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S Corporation Reasonable Compensation

There are categories of business entities responsible for paying shareholder-employee reasonable compensation. An S Corporation[1] is one such corporation. An S Corporation is defined as a type of corporation that elects to be taxed under a section of the U.S. Internal Revenue Code. “S corporations must pay reasonable compensation to a shareholder-employee in return for services that the employee provides to the corporation before non-wage distributions may be made to the shareholder-employee” (IRS.gov, “S Corporation Compensation and Medical Insurance Issues,” 8/31/2013). The shareholder cannot receive an amount of S Corporation reasonable compensation that exceeds the amount the shareholder receives either directly or indirectly.

An S corporation that makes a distribution or other type of payment to a corporate officer must treat the distribution “as wages to the extent the amounts are reasonable compensation for the service rendered to the corporation” (“S Corporation Compensation and Medical Insurance Issues”). These provisions are outlined in the instructions to Form 1120S, U.S. Income Tax Return for an S Corporation. It is important to be compliant with these rules to create the appearance of S Corporation reasonable compensation.

The IRS bases provisions with regard to S Corporations on multiple court cases. “Several court cases[2] support the authority of the IRS to reclassify other forms of payments to a shareholder-employee as a wage expense and subject to employment taxes” (“S Corporation Compensation and Medical Insurance Issues”). For more information about additional S-Corporation reasonable compensation. cases, visit the S Corporations Compensation and Medical Insurance Issues section of the IRS website.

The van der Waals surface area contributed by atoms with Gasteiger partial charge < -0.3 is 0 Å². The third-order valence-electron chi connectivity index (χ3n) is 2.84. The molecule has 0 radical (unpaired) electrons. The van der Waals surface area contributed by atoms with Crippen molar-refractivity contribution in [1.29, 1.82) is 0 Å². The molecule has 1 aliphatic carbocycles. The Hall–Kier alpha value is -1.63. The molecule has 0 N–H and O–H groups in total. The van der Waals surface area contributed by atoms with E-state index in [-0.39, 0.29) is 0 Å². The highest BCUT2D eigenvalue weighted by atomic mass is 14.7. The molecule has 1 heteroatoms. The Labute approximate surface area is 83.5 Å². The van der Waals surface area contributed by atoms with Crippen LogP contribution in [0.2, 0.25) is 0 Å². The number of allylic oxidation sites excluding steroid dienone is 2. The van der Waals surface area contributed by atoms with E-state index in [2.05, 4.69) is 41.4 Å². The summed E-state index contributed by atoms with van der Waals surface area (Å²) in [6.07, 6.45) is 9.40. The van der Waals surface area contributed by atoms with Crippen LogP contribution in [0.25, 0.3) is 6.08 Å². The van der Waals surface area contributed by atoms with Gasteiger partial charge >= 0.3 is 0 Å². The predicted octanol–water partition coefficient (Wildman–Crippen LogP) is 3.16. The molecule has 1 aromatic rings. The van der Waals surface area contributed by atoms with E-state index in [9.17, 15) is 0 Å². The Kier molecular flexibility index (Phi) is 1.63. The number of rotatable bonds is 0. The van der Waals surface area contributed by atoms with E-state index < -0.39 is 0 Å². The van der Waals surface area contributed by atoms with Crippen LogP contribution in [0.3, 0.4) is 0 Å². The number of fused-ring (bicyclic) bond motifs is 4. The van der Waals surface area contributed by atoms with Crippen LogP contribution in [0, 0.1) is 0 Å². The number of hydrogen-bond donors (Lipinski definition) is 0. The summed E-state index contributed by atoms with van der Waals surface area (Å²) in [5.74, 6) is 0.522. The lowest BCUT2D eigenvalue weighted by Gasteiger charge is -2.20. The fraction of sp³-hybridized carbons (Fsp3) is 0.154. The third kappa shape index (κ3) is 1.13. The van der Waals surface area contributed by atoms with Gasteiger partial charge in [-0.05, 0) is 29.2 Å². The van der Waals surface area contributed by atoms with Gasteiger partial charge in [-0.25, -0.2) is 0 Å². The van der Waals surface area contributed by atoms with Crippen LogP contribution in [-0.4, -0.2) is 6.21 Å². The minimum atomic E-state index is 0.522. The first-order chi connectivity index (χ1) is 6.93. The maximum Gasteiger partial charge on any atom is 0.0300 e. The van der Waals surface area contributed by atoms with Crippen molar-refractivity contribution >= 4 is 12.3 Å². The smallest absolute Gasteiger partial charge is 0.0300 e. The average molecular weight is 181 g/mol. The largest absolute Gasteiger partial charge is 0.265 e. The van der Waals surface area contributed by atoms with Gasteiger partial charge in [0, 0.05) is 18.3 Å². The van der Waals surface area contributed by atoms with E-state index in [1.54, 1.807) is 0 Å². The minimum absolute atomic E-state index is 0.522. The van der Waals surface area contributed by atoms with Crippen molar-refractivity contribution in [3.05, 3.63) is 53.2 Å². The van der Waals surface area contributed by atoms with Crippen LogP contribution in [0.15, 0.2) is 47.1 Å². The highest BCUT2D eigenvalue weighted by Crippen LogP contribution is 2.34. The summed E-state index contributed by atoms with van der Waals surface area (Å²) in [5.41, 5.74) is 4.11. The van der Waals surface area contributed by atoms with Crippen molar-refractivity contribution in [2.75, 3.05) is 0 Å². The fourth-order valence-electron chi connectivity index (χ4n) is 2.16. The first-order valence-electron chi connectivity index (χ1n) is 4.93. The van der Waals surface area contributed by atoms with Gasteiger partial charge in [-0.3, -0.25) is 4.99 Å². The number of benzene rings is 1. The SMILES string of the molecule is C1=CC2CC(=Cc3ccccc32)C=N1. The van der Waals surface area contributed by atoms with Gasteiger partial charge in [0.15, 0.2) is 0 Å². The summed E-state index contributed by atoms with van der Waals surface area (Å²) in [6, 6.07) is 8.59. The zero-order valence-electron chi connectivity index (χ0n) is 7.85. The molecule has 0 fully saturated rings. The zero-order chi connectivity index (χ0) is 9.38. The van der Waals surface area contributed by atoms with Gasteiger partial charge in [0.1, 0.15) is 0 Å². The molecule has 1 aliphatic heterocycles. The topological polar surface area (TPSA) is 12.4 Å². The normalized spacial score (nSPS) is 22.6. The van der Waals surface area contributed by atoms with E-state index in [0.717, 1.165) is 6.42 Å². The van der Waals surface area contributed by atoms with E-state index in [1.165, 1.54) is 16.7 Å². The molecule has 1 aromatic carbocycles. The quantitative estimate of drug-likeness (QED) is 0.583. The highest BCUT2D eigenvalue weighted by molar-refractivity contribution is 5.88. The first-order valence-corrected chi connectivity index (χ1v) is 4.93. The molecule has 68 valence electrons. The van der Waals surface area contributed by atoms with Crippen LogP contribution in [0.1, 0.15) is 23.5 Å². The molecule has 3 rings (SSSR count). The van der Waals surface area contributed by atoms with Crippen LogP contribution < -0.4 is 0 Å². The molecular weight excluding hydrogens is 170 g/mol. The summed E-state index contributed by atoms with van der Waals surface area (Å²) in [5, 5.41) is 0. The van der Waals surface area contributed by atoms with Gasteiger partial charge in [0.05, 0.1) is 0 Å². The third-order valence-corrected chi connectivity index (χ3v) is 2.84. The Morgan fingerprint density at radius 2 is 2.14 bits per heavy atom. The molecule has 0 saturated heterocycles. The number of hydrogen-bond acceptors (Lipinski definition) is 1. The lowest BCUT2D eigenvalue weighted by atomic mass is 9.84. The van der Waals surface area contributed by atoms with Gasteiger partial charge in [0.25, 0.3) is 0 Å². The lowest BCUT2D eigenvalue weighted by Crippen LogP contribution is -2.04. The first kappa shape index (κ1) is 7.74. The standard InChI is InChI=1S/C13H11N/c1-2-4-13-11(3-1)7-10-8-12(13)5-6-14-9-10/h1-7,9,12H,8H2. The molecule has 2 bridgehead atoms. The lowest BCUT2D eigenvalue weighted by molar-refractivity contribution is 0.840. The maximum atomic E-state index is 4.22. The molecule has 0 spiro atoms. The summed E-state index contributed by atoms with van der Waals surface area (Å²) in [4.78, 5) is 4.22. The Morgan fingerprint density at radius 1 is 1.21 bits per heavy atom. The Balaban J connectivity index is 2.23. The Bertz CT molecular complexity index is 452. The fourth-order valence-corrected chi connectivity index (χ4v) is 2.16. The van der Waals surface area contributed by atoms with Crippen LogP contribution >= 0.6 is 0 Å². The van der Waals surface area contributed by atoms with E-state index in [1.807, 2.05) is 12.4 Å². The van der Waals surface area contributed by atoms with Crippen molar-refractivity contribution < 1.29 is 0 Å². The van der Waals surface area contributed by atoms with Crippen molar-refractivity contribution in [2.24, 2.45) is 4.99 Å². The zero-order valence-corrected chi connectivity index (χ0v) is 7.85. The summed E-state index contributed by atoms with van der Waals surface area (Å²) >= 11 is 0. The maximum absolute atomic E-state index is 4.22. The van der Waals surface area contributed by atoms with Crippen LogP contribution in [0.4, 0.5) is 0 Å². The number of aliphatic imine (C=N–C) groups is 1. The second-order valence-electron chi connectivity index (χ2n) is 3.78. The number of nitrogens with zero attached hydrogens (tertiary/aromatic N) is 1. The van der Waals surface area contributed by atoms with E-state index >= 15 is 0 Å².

Determining S Corporation reasonable compensation must first be established by evaluating what the shareholder-employee did for the S corporation. To best understand the role of the shareholder-employee, the IRS examines the source of the S corporation’s gross receipts. There are three major sources: 1) services of shareholder, 2) services of non-shareholder employees, and 3) capital and equipment. “If the gross receipts and profits come from items 2 and 3, then that should not be associated with the shareholder-employees personal services and not be allocated as compensation” (“S Corporation Compensation and Medical Insurance Issues”). However, if the total of gross receipts and profits derives from shareholder personal services, then the IRS will reasonably assume that most of the profit distribution is allocated as compensation” (“S Corporation Compensation and Medical Insurance Issues”).

Shareholder-employees are also compensated for administrative work that is generally performed for other income producing employees or assets (“S Corporation Compensation and Medical Insurance Issues”). Additional factors that determine reasonable compensation include: training and experience, duties and responsibilities, time and effort devoted to the business, dividend history, payments to non-shareholder employees, and compensation agreements. There are additional factors that determine reasonable compensation such as the use of a formula as a tool for calculating compensation and payments to non-shareholder employees.

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[1] An S Corporation is defined in terms of U.S. federal income tax designation. It is a corporation that elects to be taxed under Subchapter S of Chapter 1 of the Internal Revenue Code. An S Corporation does not pay federal income taxes. Instead, the corporation’s losses and/or income are divided among and passed through to its shareholders. The shareholders report the income or loss on their individual tax returns.

[2] References to court cases include the following: authority to reclassify (Joly vs. Commissioner, 211 F.3d 1269 [6th Cir., 2000]); reinforced employment status of shareholders: Joseph M. Grey Public Accountant, P.C. vs. Commissioner, 119 T.C. 121 (2002)

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